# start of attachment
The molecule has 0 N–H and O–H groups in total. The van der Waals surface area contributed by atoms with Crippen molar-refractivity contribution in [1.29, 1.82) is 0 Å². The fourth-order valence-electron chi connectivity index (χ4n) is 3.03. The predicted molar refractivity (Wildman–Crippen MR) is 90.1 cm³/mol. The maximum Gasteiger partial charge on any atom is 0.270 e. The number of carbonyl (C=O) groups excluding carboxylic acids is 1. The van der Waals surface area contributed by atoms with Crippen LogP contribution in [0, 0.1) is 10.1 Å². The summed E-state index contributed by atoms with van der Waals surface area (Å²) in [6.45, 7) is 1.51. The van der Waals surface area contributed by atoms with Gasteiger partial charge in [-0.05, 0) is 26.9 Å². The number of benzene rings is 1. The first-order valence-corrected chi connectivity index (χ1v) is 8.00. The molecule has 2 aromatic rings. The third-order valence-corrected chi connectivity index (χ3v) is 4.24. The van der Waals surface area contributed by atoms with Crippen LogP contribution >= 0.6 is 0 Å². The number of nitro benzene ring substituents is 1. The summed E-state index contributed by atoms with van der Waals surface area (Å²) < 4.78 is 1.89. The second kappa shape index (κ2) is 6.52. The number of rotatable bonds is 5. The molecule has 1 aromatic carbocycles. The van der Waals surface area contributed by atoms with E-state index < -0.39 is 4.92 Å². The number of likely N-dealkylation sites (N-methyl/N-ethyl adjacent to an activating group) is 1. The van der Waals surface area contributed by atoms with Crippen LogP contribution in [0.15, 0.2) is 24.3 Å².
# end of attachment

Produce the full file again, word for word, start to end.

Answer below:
The molecule has 0 N–H and O–H groups in total. The van der Waals surface area contributed by atoms with Crippen molar-refractivity contribution in [1.29, 1.82) is 0 Å². The fourth-order valence-electron chi connectivity index (χ4n) is 3.03. The predicted molar refractivity (Wildman–Crippen MR) is 90.1 cm³/mol. The maximum Gasteiger partial charge on any atom is 0.270 e. The number of carbonyl (C=O) groups excluding carboxylic acids is 1. The van der Waals surface area contributed by atoms with Crippen LogP contribution in [0, 0.1) is 10.1 Å². The summed E-state index contributed by atoms with van der Waals surface area (Å²) in [6.45, 7) is 1.51. The van der Waals surface area contributed by atoms with Gasteiger partial charge in [-0.05, 0) is 26.9 Å². The number of benzene rings is 1. The first-order valence-corrected chi connectivity index (χ1v) is 8.00. The molecule has 2 aromatic rings. The third-order valence-corrected chi connectivity index (χ3v) is 4.24. The van der Waals surface area contributed by atoms with Crippen LogP contribution >= 0.6 is 0 Å². The number of nitro benzene ring substituents is 1. The summed E-state index contributed by atoms with van der Waals surface area (Å²) < 4.78 is 1.89. The second kappa shape index (κ2) is 6.52. The number of rotatable bonds is 5. The molecule has 1 aromatic carbocycles. The van der Waals surface area contributed by atoms with E-state index < -0.39 is 4.92 Å². The number of likely N-dealkylation sites (N-methyl/N-ethyl adjacent to an activating group) is 1. The van der Waals surface area contributed by atoms with Crippen LogP contribution in [0.15, 0.2) is 24.3 Å².